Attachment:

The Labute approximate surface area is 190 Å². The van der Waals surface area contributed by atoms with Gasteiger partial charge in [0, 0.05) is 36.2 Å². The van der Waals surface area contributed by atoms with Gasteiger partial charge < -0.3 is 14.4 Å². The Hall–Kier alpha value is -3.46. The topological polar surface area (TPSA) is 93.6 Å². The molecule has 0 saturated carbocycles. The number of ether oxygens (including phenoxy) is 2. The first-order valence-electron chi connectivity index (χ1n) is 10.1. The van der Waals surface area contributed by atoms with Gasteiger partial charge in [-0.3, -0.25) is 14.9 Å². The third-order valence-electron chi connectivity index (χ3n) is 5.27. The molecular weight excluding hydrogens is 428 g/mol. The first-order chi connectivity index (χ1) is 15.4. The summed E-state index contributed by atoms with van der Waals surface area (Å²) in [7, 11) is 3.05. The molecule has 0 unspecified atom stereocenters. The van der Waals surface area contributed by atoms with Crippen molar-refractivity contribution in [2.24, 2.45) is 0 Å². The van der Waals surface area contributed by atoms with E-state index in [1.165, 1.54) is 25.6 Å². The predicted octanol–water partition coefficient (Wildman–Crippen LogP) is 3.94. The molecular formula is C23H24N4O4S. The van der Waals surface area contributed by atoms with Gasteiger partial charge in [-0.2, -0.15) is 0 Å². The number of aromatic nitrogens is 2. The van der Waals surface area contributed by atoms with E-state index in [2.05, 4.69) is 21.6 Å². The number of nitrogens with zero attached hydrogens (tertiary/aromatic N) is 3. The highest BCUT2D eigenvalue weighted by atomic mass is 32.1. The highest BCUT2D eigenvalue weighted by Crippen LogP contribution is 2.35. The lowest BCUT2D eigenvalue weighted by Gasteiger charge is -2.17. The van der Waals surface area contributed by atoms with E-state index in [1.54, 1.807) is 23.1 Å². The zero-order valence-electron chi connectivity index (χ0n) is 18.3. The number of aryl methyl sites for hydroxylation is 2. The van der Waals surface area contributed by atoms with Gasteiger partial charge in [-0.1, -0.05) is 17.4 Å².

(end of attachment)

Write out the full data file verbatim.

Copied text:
The Labute approximate surface area is 190 Å². The van der Waals surface area contributed by atoms with Gasteiger partial charge in [0, 0.05) is 36.2 Å². The van der Waals surface area contributed by atoms with Gasteiger partial charge < -0.3 is 14.4 Å². The Hall–Kier alpha value is -3.46. The topological polar surface area (TPSA) is 93.6 Å². The molecule has 0 saturated carbocycles. The number of ether oxygens (including phenoxy) is 2. The first-order valence-electron chi connectivity index (χ1n) is 10.1. The van der Waals surface area contributed by atoms with Gasteiger partial charge in [-0.3, -0.25) is 14.9 Å². The third-order valence-electron chi connectivity index (χ3n) is 5.27. The molecular weight excluding hydrogens is 428 g/mol. The first-order chi connectivity index (χ1) is 15.4. The summed E-state index contributed by atoms with van der Waals surface area (Å²) in [7, 11) is 3.05. The molecule has 0 unspecified atom stereocenters. The van der Waals surface area contributed by atoms with Crippen molar-refractivity contribution in [2.24, 2.45) is 0 Å². The van der Waals surface area contributed by atoms with E-state index in [1.165, 1.54) is 25.6 Å². The predicted octanol–water partition coefficient (Wildman–Crippen LogP) is 3.94. The molecular formula is C23H24N4O4S. The van der Waals surface area contributed by atoms with Gasteiger partial charge in [-0.2, -0.15) is 0 Å². The number of aromatic nitrogens is 2. The van der Waals surface area contributed by atoms with E-state index in [2.05, 4.69) is 21.6 Å². The number of nitrogens with zero attached hydrogens (tertiary/aromatic N) is 3. The highest BCUT2D eigenvalue weighted by atomic mass is 32.1. The highest BCUT2D eigenvalue weighted by Crippen LogP contribution is 2.35. The lowest BCUT2D eigenvalue weighted by Gasteiger charge is -2.17. The van der Waals surface area contributed by atoms with E-state index in [1.54, 1.807) is 23.1 Å². The zero-order valence-electron chi connectivity index (χ0n) is 18.3. The number of aryl methyl sites for hydroxylation is 2. The van der Waals surface area contributed by atoms with Gasteiger partial charge in [-0.1, -0.05) is 17.4 Å².